Question: I have a question; it’s about what you said. Using a mantra, you mentioned in the other talk about seamlessness? So that after a while, it’s not like you have gaps. Can you talk a little bit about keeping practice or changing practice and what happens when you have gaps?

Zen Master Soeng Hyang: Well, as soon as we think, “Oh, now I’m practicing,” or, for example, with sitting meditation, “Now I’m sitting,” then the bell rings, the chugpi hits and its time to go out in the hallway, then we often drop our clear mind and start our habitual thought patterns. “I am wondering what we’re having for lunch? Only two and a half days left until I get to go home and have whatever I want to eat.” The same thing can happen with walking meditation. People will leave walking meditation all of a sudden when they don’t really have to: “Oh, good, I can get out of here!” But we need to learn there is no “getting out of here”! The discipline of a YMJJ can help us to drop that discriminating consciousness and become absolutely unconditional. We can learn to lean into our everyday life with a simple don’t-know mind. So we can really have a clear sitting practice that will get up off the cushion with you and go to lunch with you. It’s not checking, it’s just being with, being with, being with. It’s harder to do when we’re on the move, but it’s a beautiful thing to integrate it into everything you do—everything. Again, how many times have we heard that? “Everything is practice!” You have to see how that works and how you can sustain that.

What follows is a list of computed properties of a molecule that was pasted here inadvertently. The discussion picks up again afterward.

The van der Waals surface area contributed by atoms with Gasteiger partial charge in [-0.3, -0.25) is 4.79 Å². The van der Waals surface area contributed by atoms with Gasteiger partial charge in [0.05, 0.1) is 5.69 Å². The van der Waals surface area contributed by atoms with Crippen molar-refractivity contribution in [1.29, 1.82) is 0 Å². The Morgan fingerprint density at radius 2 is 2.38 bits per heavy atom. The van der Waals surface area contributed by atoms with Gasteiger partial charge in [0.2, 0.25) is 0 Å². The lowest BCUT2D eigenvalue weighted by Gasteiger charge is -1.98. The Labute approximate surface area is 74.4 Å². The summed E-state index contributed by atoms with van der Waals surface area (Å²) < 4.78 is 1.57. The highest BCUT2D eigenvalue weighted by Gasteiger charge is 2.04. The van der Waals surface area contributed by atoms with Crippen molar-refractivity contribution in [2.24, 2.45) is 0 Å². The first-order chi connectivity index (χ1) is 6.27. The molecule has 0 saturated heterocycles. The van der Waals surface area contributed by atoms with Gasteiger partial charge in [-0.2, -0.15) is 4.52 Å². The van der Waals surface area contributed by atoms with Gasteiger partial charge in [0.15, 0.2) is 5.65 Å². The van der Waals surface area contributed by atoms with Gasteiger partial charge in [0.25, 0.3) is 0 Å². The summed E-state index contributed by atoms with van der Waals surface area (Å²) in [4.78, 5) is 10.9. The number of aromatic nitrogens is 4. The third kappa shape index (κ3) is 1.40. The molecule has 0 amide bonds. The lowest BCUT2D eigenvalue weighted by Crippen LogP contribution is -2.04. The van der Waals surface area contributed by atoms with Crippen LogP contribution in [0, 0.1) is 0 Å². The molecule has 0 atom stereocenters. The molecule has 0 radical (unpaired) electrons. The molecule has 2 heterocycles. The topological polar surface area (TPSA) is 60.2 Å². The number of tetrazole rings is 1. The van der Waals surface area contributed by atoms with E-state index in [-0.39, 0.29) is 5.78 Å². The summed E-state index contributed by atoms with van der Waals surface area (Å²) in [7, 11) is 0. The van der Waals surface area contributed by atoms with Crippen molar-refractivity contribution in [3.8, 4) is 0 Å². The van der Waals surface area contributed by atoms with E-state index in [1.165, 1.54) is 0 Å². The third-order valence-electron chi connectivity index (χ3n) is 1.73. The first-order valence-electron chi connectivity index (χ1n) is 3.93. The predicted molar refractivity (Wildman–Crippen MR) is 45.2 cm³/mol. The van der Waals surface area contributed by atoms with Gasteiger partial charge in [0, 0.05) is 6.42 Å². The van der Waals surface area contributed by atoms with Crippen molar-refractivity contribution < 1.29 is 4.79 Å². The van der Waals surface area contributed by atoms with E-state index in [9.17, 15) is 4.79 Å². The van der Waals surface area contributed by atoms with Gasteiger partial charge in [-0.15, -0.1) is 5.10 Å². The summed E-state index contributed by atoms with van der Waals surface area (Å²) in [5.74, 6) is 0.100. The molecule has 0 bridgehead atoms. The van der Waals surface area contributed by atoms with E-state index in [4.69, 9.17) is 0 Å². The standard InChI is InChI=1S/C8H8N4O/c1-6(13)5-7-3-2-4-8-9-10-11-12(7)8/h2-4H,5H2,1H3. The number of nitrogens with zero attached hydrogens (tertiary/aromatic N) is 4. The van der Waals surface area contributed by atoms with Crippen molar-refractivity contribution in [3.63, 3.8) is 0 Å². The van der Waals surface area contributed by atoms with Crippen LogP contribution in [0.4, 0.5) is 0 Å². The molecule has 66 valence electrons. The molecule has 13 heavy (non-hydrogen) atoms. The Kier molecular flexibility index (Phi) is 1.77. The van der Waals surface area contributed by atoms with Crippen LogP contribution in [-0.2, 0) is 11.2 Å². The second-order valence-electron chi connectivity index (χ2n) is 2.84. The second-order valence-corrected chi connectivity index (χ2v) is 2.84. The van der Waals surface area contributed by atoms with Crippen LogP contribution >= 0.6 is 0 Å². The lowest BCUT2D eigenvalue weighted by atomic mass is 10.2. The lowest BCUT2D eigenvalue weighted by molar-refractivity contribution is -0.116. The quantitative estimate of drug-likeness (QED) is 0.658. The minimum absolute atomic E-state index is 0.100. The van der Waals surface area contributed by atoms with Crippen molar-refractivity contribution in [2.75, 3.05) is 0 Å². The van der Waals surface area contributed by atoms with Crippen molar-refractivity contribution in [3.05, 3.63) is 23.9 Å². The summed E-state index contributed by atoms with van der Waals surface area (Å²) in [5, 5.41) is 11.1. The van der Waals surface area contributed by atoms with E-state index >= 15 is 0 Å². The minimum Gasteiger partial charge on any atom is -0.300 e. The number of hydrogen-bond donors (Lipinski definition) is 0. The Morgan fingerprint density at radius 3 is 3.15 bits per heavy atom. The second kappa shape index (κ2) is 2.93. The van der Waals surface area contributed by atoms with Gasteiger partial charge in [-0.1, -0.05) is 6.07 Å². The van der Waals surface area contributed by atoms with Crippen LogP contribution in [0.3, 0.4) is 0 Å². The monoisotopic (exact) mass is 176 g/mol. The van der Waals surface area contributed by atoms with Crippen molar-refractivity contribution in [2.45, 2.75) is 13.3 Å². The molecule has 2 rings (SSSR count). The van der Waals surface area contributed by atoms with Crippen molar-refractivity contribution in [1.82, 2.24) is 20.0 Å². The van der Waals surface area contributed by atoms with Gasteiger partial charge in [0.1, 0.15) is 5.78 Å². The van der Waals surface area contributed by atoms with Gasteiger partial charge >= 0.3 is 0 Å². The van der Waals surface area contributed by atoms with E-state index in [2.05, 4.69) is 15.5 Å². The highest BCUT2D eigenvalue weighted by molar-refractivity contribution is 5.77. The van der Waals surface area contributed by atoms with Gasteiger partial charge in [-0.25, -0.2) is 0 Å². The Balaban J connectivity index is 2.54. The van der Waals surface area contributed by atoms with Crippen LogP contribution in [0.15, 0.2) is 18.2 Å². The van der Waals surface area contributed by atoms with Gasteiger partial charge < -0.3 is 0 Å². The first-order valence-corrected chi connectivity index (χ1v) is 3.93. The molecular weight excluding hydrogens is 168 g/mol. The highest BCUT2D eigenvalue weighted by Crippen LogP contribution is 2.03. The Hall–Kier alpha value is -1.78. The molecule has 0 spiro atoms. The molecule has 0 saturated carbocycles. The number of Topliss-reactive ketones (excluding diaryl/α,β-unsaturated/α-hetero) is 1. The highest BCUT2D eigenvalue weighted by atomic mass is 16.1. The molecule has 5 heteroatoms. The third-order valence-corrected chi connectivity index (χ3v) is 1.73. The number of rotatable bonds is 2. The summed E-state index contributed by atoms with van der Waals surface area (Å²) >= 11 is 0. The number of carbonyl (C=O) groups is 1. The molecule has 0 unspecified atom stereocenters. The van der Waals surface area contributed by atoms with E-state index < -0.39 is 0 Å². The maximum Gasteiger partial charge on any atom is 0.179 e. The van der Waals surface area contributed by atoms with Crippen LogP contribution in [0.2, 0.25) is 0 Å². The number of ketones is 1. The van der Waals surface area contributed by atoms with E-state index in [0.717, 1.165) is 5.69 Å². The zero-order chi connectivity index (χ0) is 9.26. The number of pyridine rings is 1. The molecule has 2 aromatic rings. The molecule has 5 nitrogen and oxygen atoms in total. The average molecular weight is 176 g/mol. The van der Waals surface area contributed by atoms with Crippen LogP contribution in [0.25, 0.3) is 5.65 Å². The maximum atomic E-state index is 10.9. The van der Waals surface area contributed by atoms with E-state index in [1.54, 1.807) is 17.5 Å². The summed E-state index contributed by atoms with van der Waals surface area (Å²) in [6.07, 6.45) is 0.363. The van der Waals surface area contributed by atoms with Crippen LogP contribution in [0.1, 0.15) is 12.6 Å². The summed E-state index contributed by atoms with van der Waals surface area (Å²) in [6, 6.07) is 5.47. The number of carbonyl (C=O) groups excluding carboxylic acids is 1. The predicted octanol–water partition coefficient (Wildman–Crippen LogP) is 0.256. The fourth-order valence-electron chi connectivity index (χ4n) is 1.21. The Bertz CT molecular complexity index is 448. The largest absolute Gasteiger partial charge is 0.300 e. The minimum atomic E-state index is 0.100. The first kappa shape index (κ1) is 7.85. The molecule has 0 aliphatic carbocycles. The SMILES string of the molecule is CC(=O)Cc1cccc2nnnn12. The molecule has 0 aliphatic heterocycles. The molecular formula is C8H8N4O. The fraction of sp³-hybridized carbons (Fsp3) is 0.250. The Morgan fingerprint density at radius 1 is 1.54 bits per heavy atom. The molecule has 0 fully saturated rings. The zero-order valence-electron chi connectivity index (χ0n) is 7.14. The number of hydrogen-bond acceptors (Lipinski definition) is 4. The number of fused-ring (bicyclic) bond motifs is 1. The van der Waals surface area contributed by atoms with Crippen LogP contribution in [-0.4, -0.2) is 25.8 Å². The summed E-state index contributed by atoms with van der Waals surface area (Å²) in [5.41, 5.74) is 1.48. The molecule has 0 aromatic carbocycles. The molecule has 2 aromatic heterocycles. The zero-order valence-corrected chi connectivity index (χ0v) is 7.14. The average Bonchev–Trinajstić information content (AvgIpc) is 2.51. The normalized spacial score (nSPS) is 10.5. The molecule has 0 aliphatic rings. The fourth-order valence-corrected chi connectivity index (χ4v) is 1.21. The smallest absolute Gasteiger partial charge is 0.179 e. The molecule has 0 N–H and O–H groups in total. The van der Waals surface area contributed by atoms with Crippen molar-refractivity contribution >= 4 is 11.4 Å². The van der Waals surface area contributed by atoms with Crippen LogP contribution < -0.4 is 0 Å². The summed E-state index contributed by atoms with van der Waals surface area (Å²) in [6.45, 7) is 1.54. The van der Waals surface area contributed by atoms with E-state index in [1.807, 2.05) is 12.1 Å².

The mantra practice helped me tremendously with hospice work. Like most professions that require working with people who are in some kind of distress, hospice caregivers are exposed to very complicated challenges. When I felt my mind getting frightened or feeling like it needed protection, I would start doing the mantra (in my head, not out loud). It would calm me down and, rather than reacting to perhaps one of the family member’s verbal abuse, I would be able to respond helpfully to their obvious fear or anger. In primary point, there is no self and other; there is only correct situation, relationship and function. So, it’s not helpful to react like, “Hey, it’s not my fault your wife is dying!” Instead, the mantra would bring me back to primary point, to the point that just sees, just hears and is able to intuit the situation. What is so amazing about practice is that my mouth would open and I would say something that would help. Something like, “It must be so hard to watch your wife in this condition. It must be so frightening to not know how to help her, how to get her out of this discomfort.” The husband would begin to relax and respond to this nurse, who is trained to find ways to help comfort not just his wife, but him as well. It might not sound like much, but for me, learning to trust primary point in myriad situations is a priceless gift.
So, the point is not to be defensive, but to feel and respond to what someone is going through. The thing is, we are that person, and that person is us. Sometimes we’re sitting and we’re that angry scared person that’s accusing. We call it checking, but it’s just—it’s tough to be born. So can you just kick into the mantra and feel and respond! Our center is like an incubator; it can keep everything warm. It’s an unconditional incubator. It’s not going to pick and choose: “Oh, I’ll take this but I won’t take that.” It takes all the eggs and keeps them just the right temperature. And it’s not going to tell your karma. Incubators don’t tell the eggs when it is time to hatch. Some of our kong-ans and lessons take a while to work out. Can we be patient? Can we be generous? Can we be warm? Can we just go even beyond accepting? When you give birth and they wrap the baby in the blanket and say, “Here’s your baby,” you don’t say, “Oh, I accept that.” No! You go, “Woah!” And you take the baby in your arms. So that’s the thing: Can we do that with our pain and confusion? Can we not accept our pain but, keep it warm in our incubator? Allow it, don’t check. It’s not easy; that’s why we have sangha, and that’s why we have teachers and practice. Let’s bow to the process! Thank you very much.